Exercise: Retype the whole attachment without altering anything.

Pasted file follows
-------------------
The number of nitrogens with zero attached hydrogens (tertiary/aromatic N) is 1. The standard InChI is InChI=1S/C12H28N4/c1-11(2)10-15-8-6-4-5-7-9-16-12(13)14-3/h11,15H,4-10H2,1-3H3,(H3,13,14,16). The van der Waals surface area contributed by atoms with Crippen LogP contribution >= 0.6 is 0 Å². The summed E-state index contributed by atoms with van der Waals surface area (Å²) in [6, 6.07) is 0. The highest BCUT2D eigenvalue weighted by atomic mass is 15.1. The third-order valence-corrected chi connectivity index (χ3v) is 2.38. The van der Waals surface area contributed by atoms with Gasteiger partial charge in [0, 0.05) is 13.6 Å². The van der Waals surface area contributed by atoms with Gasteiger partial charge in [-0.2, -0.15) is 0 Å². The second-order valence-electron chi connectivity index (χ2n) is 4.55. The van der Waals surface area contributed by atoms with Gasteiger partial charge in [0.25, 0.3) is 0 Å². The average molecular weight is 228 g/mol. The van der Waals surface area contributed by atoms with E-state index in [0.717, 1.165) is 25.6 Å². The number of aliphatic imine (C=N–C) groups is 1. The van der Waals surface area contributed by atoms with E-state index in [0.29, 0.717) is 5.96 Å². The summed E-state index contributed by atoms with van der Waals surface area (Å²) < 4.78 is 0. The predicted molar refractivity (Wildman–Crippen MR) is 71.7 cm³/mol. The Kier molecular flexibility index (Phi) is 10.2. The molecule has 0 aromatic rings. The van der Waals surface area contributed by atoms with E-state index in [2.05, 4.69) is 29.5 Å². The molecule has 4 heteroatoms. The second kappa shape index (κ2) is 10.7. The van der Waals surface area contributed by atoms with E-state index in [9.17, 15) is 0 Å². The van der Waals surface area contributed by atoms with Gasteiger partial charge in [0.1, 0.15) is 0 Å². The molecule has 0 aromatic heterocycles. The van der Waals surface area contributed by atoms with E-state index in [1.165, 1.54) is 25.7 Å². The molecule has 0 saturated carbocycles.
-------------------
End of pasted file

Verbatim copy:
The number of nitrogens with zero attached hydrogens (tertiary/aromatic N) is 1. The standard InChI is InChI=1S/C12H28N4/c1-11(2)10-15-8-6-4-5-7-9-16-12(13)14-3/h11,15H,4-10H2,1-3H3,(H3,13,14,16). The van der Waals surface area contributed by atoms with Crippen LogP contribution >= 0.6 is 0 Å². The summed E-state index contributed by atoms with van der Waals surface area (Å²) in [6, 6.07) is 0. The highest BCUT2D eigenvalue weighted by atomic mass is 15.1. The third-order valence-corrected chi connectivity index (χ3v) is 2.38. The van der Waals surface area contributed by atoms with Gasteiger partial charge in [0, 0.05) is 13.6 Å². The van der Waals surface area contributed by atoms with Gasteiger partial charge in [-0.2, -0.15) is 0 Å². The second-order valence-electron chi connectivity index (χ2n) is 4.55. The van der Waals surface area contributed by atoms with Gasteiger partial charge in [0.25, 0.3) is 0 Å². The average molecular weight is 228 g/mol. The van der Waals surface area contributed by atoms with E-state index in [0.717, 1.165) is 25.6 Å². The number of aliphatic imine (C=N–C) groups is 1. The van der Waals surface area contributed by atoms with E-state index in [0.29, 0.717) is 5.96 Å². The summed E-state index contributed by atoms with van der Waals surface area (Å²) < 4.78 is 0. The predicted molar refractivity (Wildman–Crippen MR) is 71.7 cm³/mol. The Kier molecular flexibility index (Phi) is 10.2. The molecule has 0 aromatic rings. The van der Waals surface area contributed by atoms with E-state index in [2.05, 4.69) is 29.5 Å². The molecule has 4 heteroatoms. The second kappa shape index (κ2) is 10.7. The van der Waals surface area contributed by atoms with E-state index in [9.17, 15) is 0 Å². The van der Waals surface area contributed by atoms with Gasteiger partial charge in [0.1, 0.15) is 0 Å². The molecule has 0 aromatic heterocycles. The van der Waals surface area contributed by atoms with E-state index in [1.165, 1.54) is 25.7 Å². The molecule has 0 saturated carbocycles.